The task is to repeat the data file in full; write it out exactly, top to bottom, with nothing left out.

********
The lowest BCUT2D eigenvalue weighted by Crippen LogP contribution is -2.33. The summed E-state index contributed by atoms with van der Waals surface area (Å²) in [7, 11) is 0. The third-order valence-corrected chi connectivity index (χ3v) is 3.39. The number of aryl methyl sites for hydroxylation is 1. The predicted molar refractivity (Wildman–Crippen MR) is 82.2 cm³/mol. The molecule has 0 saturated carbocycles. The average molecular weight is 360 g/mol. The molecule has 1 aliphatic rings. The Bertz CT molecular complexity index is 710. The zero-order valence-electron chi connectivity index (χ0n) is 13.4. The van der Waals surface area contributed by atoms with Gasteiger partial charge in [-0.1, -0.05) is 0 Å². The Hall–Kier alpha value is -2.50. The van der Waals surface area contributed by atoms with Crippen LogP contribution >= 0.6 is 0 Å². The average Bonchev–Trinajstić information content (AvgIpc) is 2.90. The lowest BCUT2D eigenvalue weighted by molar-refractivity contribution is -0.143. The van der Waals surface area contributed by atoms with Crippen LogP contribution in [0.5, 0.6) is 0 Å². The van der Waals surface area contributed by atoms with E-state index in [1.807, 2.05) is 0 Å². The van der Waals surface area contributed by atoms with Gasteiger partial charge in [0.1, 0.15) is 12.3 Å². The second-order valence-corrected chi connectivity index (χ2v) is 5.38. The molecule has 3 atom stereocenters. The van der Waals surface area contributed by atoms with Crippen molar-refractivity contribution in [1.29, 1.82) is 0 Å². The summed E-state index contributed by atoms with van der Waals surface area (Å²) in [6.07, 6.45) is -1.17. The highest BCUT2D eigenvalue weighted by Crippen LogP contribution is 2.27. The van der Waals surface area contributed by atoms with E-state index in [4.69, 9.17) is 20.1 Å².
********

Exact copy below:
The lowest BCUT2D eigenvalue weighted by Crippen LogP contribution is -2.33. The summed E-state index contributed by atoms with van der Waals surface area (Å²) in [7, 11) is 0. The third-order valence-corrected chi connectivity index (χ3v) is 3.39. The number of aryl methyl sites for hydroxylation is 1. The predicted molar refractivity (Wildman–Crippen MR) is 82.2 cm³/mol. The molecule has 0 saturated carbocycles. The average molecular weight is 360 g/mol. The molecule has 1 aliphatic rings. The Bertz CT molecular complexity index is 710. The zero-order valence-electron chi connectivity index (χ0n) is 13.4. The van der Waals surface area contributed by atoms with Gasteiger partial charge in [-0.1, -0.05) is 0 Å². The Hall–Kier alpha value is -2.50. The van der Waals surface area contributed by atoms with Crippen LogP contribution >= 0.6 is 0 Å². The average Bonchev–Trinajstić information content (AvgIpc) is 2.90. The lowest BCUT2D eigenvalue weighted by molar-refractivity contribution is -0.143. The van der Waals surface area contributed by atoms with Crippen LogP contribution in [0.5, 0.6) is 0 Å². The van der Waals surface area contributed by atoms with E-state index in [1.807, 2.05) is 0 Å². The van der Waals surface area contributed by atoms with Gasteiger partial charge in [0.1, 0.15) is 12.3 Å². The second-order valence-corrected chi connectivity index (χ2v) is 5.38. The molecule has 3 atom stereocenters. The van der Waals surface area contributed by atoms with Crippen molar-refractivity contribution in [1.29, 1.82) is 0 Å². The summed E-state index contributed by atoms with van der Waals surface area (Å²) in [6.07, 6.45) is -1.17. The highest BCUT2D eigenvalue weighted by Crippen LogP contribution is 2.27. The van der Waals surface area contributed by atoms with E-state index in [4.69, 9.17) is 20.1 Å².